He said today that there is no time to look back, and that the aim now is to keep the momentum going. “We have to maintian the good work and ensure that we don’t produce less than what we did against UAE.”
Speaking to The Telegraph over telephone, Bhutia said it was not as if there was no pressure on them before the first match. “There is always pressure in international games. But we have to remember that we have to play well for ourselves.
“My message for the team has been to stay positive and not get carried away by what has already happened. There is a long way to go and every match is crucial. We have to remember these matches are not just important for the country but equally crucial for the players as well,” he said.
UAE thrash Brunei 12-0
UAE made up for a disappointing 1-0 defeat against India last week by crushing Brunei 12-0 today in a World Cup Asian zone group 8 qualifier at Bandar Seri Begawan, reports Reuters.
Yasser Salem Saleh Ali scored five goals, opening his account after less than a minute.Mohammad Omar made it 2-0 in the 12th minute and Mohammad Ibrahim Hussain added a third 15 minutes later.
Sabait Kahter Fayel hit the fourth on the 38th minute and Omar scored his second just before the break.
Abdul Salam Jumaa Antar and an own goal by Brunei’s Ali Momin made it 7-0 five minutes after the restart.
Saleh Ali then hit another four between the 58th and 81st minutes and Fahed Masoud Ali Masoud completed the rout in injury time.
Paramita Ghosh, who beat Swati Sengupta (3), is in the second spot along with Mohta. They have four points each.
In the junior boys’ section, Saptarshi Roy (5) beat Sayantan Dutta to stay on top.
Kumarjit Chakraborty and Pranjal Ghosh are in the second spot with 4.5 points each.
High Court in Division 1
High Court Club made their maiden entry to the first division of the CAB league with a 261-run win over Howrah Union today.
The club founded in 1911 thus topped the second division and graduated into the upper tier where they replace Excelciors.
In the second division final, High Court piled up 477 for nine with Aloke Pandey hitting an unbeaten 110. Arun Sharma contributed 99.
Former Ranji player Farastulla then took six for 49 to help High Court bowl out Howrah Union for 216. Alok Bhattacharya claimed three for 92.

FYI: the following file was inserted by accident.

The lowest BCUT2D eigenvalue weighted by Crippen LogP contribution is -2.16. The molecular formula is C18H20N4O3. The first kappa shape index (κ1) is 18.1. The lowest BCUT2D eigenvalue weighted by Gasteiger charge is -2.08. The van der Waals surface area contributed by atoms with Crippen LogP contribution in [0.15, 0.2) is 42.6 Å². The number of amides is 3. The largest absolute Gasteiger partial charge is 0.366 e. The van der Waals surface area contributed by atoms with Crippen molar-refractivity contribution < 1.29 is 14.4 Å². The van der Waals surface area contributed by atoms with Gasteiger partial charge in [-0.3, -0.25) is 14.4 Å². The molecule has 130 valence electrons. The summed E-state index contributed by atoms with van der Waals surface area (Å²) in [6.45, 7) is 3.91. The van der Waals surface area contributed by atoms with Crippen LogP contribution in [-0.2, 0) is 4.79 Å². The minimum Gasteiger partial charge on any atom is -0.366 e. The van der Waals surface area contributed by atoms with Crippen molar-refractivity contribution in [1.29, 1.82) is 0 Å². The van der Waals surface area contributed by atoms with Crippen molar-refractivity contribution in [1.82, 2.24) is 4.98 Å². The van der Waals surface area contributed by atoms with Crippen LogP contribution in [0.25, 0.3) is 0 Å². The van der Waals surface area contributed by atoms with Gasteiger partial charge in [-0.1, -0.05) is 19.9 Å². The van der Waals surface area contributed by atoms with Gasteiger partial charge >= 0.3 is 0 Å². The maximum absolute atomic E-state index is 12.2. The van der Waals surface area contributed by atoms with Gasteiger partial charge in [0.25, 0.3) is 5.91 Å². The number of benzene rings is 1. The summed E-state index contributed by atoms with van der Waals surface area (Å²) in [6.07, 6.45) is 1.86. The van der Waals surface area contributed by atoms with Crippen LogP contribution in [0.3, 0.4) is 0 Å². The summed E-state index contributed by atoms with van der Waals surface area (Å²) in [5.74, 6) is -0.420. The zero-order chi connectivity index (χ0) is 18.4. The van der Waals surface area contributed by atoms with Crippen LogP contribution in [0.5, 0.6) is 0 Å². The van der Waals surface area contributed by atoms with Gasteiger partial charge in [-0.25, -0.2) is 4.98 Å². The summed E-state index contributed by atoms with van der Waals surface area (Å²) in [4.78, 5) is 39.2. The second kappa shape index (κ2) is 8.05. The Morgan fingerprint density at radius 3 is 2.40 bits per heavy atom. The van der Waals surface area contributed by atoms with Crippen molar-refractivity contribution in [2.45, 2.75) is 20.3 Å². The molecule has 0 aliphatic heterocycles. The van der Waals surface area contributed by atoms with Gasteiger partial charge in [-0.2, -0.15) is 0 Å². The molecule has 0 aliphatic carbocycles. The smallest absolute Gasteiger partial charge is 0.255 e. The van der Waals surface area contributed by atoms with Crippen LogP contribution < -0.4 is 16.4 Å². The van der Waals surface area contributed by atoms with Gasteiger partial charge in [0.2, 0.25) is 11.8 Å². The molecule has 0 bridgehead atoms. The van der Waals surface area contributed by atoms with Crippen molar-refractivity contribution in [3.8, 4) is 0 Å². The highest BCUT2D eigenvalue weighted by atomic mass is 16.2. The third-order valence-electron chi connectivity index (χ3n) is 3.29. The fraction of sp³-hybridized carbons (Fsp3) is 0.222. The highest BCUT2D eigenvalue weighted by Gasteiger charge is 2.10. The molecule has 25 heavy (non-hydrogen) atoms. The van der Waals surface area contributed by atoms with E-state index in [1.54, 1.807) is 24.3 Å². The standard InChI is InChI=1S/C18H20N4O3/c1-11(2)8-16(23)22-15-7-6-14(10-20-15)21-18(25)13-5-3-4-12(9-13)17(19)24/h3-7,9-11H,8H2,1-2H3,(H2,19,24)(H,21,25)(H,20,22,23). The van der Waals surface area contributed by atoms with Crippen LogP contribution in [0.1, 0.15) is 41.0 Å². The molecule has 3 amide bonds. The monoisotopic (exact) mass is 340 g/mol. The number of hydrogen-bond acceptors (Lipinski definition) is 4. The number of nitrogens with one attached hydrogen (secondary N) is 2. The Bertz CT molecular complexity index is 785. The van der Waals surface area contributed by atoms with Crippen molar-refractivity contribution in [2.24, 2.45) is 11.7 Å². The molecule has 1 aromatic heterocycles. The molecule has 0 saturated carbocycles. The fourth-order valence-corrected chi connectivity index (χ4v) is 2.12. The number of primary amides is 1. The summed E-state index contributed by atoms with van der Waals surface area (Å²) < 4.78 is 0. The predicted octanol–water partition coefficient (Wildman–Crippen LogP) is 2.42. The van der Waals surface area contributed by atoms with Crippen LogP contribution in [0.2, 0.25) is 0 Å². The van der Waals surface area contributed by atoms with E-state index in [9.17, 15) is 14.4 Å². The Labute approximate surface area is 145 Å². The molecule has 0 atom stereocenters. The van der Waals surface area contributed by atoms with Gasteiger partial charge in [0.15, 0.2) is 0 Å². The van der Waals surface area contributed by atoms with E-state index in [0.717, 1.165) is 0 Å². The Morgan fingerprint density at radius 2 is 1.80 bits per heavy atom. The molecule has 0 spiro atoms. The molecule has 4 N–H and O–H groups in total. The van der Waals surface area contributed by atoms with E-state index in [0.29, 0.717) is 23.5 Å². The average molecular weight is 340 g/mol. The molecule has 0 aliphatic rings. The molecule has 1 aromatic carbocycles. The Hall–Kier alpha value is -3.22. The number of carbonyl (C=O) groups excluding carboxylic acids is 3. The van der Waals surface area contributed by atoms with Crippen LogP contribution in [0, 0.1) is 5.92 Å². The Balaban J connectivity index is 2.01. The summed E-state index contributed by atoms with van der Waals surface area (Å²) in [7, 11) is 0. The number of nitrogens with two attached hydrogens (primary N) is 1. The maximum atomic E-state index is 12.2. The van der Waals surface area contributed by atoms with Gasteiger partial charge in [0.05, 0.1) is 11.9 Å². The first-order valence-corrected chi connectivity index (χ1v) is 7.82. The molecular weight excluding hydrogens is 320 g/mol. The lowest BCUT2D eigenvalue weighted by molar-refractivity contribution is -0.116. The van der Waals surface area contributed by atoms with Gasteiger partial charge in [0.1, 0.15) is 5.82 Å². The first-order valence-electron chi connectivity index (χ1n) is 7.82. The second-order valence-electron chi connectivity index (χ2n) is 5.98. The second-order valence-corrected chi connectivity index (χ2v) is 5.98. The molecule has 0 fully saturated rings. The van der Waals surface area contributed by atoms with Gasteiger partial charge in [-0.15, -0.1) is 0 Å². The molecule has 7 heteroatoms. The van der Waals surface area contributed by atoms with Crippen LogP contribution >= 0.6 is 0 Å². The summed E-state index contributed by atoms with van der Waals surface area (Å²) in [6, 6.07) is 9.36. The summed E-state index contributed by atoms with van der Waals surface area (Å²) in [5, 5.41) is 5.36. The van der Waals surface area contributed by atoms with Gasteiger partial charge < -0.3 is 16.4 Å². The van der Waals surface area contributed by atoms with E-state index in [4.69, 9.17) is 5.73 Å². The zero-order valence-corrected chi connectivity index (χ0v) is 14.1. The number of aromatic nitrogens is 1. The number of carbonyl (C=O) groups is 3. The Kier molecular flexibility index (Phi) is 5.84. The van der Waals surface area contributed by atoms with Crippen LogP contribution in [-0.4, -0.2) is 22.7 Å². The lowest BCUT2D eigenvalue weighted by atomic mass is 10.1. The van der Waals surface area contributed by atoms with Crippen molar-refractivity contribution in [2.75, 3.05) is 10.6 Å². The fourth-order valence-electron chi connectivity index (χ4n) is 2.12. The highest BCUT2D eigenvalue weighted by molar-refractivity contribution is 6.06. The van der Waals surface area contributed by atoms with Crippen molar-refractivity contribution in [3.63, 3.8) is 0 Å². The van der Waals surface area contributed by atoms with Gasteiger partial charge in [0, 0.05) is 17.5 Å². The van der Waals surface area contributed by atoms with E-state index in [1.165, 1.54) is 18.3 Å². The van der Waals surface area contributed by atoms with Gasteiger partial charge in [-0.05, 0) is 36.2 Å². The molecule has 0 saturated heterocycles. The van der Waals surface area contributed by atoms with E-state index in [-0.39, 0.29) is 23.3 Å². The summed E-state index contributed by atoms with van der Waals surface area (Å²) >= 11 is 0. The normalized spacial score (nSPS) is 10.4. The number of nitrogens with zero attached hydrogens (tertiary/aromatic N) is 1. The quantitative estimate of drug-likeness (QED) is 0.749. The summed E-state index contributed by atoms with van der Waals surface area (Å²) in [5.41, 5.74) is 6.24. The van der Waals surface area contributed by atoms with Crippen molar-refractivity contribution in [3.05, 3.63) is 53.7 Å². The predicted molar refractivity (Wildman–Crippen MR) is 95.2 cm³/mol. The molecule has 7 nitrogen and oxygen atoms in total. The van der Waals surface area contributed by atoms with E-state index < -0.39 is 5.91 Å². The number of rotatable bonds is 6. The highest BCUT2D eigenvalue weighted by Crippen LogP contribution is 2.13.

BRIEF SCORES: High Court 477/9 (Aloke Pandey 110 n.o., Arun Sharma 99). Howrah Union 216 (Farastulla 6/49, Alok Bhattacharya 3/92). High Court won by 261 runs.
Muslim Inst. concede tie
The BHA first division group B match between Muslim Institute and Jagrihi did not take place with the former not turning up. Muslim Institute had earlier conceded matches against West Bengal Police and Punjab SC.
It was learnt they are not fielding a team because they are assured of retaining their place in the group since Mohun Bagan and Real Sports Friends are certain to be relegated.
These two teams have not taken part in any match so far.
Tomorrow’s final between Air India and Indian Railways will see 11 players of the 15-member Indian team which lost to hosts New Zealand in the World Cup semi-final late last year.
Far from the media arclights which hound members of the national men’s team, captain Anju Jain said things for women cricketers in India are getting better, albeit slowly. “The problem for us is the lack of exposure, at the national as well as international level,” said the 26-year-old.
Not much can be said against that as their sole international engagement before the 2000 World Cup was a tour of England in 1999. And they are yet to play a foreign side after the trip Down Under. New Zealand, however, are expected to tour India later this year, informed the captain.
“The number of domestic tournaments are on a slow rise but our players need to play more to keep pace with the modern game which is fast transforming,” noted the skipper. “For instance, a score of 160-170 was considered good enough when we started playing but things have changed drastically with the introduction of fielding restrictions (in the first 15 overs) and we have to play more to get used to it,” said the Delhi-based wicketkeeper-opener.
The skipper praised the players for reaching the World Cup semi-finals for the second time in succession, saying that they adjusted to the conditions quickly.
“It was cold and the wickets had more bounce than what we are used to but we managed well after having had just two practice games,” she said.
“We could have done better but the absence of Mithali Raj, who was injured, cost us dear in the semi-final,” Anju added.
Anju has taken in stride the lack of recognition for all the good deeds on the field and said it does not bother the players as they are too fond of the game.
“There is little incentive or motivation for us when we take up cricket. There is no job opportunity apart from in Air India and the Railways but that does not discourage us,” she said, adding that the joy of playing helps them overcome such handicaps.
Just for that, she says, playing on successive days, under a testing sun and staying in conditions certain to displease their male counterparts, do not pose a problem.
“We have to make most of the few opportunities we get. Considering that, such discomforts do not bother us,” she explains.